Interesting that our forefathers wrote those wonderful words as their slaves served them tea. Today, we all hold liberty dearly, yet even now not everyone shares in it equally. Much has happened between that time and now — our leaders no longer believe we can have a nation of liberty while one man owns another. Then came suffrage, then the civil rights movement. Now we see the gay rights movement much as people of the 1960′s watched the civil rights movement.

    Our society has grown to include more and more people in this circle of liberty over the two hundred year history since those words were so eloquently spoken and written. Hopefully that circle will continue to grow in real terms.

  4. Leah Boyd says:

    Thanks for this post, Mark. In my pursuit of graduate social work at Loyola University Chicago, I have been shocked to learn about and witness the gross violations of individual liberty and human rights that are happening within the borders of the United States, specifically within the detention systems of our nation of “freedom.” Trapped in our immigration detention centers are survivors of human trafficking, legal immigrants and individuals petitioning for asylum because they are escaping horrors in their home country. Within our criminal detention centers, there are survivors of childhood abuse, domestic/community violence and individuals whose medical needs go unmet and whose substance abuse is untreated and ignored.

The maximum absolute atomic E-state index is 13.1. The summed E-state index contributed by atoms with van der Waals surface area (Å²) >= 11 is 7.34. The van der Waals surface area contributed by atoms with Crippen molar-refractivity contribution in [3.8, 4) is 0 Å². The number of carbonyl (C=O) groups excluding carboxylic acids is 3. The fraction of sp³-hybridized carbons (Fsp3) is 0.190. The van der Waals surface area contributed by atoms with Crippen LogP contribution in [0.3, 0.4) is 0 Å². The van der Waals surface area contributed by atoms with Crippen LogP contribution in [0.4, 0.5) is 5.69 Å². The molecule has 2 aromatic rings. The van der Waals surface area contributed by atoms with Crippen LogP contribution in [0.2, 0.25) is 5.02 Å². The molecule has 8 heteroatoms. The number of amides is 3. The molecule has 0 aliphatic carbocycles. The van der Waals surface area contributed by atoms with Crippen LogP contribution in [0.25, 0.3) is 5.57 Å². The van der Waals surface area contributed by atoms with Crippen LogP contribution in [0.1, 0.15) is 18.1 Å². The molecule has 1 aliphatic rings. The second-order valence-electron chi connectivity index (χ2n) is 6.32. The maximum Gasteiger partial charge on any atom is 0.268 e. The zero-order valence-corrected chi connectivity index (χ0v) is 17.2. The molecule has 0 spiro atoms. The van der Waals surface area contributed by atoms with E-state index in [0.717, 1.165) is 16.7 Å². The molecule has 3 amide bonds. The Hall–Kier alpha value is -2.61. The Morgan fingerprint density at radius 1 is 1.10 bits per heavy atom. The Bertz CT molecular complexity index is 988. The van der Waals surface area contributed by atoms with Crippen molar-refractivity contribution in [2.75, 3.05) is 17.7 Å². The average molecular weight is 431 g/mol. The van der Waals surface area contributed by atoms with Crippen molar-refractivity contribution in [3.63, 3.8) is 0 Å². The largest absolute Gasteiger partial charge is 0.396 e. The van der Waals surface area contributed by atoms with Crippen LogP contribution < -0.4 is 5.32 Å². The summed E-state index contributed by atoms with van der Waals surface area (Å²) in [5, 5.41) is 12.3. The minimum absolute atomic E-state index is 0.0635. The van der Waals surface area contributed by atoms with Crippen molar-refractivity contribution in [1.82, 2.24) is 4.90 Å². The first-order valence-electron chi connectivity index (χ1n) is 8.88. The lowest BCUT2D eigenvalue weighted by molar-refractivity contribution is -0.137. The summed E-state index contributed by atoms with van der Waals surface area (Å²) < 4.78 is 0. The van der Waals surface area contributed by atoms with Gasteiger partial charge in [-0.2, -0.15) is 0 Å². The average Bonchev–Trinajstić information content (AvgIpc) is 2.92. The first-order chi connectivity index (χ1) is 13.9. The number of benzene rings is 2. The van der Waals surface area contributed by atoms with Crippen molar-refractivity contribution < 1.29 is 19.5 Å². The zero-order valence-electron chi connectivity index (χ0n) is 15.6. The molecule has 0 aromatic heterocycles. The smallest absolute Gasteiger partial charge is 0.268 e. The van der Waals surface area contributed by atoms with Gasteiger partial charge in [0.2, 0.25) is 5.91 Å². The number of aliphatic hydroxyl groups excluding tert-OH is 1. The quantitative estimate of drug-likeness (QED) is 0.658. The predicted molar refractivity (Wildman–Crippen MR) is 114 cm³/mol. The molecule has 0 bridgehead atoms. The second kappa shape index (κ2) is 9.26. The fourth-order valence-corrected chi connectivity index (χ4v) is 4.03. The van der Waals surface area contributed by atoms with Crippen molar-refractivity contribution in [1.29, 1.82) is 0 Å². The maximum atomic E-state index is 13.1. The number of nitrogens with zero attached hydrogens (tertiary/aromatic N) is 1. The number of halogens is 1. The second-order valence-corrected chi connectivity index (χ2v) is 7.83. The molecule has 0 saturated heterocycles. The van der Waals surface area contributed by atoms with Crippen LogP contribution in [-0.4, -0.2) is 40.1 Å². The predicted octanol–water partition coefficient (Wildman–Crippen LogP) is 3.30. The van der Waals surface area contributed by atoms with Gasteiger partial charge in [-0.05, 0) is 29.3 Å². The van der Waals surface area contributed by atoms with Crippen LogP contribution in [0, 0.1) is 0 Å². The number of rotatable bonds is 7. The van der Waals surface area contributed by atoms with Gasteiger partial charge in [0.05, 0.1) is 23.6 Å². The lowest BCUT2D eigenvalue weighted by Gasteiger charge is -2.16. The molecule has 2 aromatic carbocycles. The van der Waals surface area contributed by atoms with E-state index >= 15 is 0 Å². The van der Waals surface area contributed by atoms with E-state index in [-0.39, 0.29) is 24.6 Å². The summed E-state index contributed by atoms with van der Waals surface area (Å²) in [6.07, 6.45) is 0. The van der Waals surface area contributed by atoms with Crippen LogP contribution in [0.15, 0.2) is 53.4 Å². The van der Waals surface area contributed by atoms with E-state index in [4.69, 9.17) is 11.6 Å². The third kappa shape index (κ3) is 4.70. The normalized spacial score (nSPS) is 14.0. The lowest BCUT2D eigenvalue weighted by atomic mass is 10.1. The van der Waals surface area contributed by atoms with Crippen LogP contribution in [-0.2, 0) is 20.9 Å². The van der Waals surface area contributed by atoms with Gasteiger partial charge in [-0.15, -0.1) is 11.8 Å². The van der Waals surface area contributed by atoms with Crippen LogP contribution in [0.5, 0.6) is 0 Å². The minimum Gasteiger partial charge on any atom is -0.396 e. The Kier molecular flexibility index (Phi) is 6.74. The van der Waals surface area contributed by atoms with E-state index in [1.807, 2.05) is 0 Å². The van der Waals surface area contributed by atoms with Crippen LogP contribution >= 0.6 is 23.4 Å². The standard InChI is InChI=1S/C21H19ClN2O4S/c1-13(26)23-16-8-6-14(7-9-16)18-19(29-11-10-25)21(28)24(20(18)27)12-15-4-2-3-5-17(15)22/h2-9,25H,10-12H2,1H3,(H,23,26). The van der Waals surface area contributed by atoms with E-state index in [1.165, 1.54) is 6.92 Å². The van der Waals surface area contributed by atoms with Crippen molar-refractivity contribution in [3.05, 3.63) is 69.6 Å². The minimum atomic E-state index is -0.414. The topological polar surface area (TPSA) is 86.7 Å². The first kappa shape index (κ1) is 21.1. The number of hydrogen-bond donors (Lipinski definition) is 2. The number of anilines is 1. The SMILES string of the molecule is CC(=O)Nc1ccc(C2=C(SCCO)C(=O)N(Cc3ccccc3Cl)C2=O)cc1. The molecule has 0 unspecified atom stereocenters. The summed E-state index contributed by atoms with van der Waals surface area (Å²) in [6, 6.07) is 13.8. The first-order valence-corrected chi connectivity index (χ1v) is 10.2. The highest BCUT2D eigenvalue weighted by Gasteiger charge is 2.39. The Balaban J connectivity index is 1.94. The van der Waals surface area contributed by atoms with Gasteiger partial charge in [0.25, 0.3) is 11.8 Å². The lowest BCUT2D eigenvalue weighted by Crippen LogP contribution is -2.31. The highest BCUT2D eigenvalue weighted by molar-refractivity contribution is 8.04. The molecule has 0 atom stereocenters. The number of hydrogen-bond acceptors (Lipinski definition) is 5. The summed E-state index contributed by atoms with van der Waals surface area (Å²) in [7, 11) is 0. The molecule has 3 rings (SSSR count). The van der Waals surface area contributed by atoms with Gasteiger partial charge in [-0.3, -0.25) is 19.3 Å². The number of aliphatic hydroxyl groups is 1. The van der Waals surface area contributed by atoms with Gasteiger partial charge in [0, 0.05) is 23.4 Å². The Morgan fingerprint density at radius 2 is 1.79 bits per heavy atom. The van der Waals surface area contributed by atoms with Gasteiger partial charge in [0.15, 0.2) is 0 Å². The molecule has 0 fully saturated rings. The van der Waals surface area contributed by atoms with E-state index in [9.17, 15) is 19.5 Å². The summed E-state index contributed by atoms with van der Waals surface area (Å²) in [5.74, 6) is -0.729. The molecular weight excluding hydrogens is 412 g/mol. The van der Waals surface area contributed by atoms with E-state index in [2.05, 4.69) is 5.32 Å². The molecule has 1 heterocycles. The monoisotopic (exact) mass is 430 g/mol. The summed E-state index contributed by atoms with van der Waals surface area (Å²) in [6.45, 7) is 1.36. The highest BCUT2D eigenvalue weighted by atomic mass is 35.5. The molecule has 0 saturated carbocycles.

I realize criminal justice and immigration are hotly contested topics and there are many lenses with which to view each one. However, I also am convinced that we cannot continue to function with the belief that human rights violations exist solely outside of US territory. To respond to your application of, “It starts with us,” I firmly believe that we need to sit across from our brothers and sisters who have been detained and listen their stories of detention; then we need to act and advocate for more just laws and humane treatment of those who are detained. I strongly believe that if you have not heard a story or seen a human face behind the “statistics” of an issue, you lack any authority to speak about it. We need to learn stories. We need to see the thirst and pursuit of liberty evident in every individual.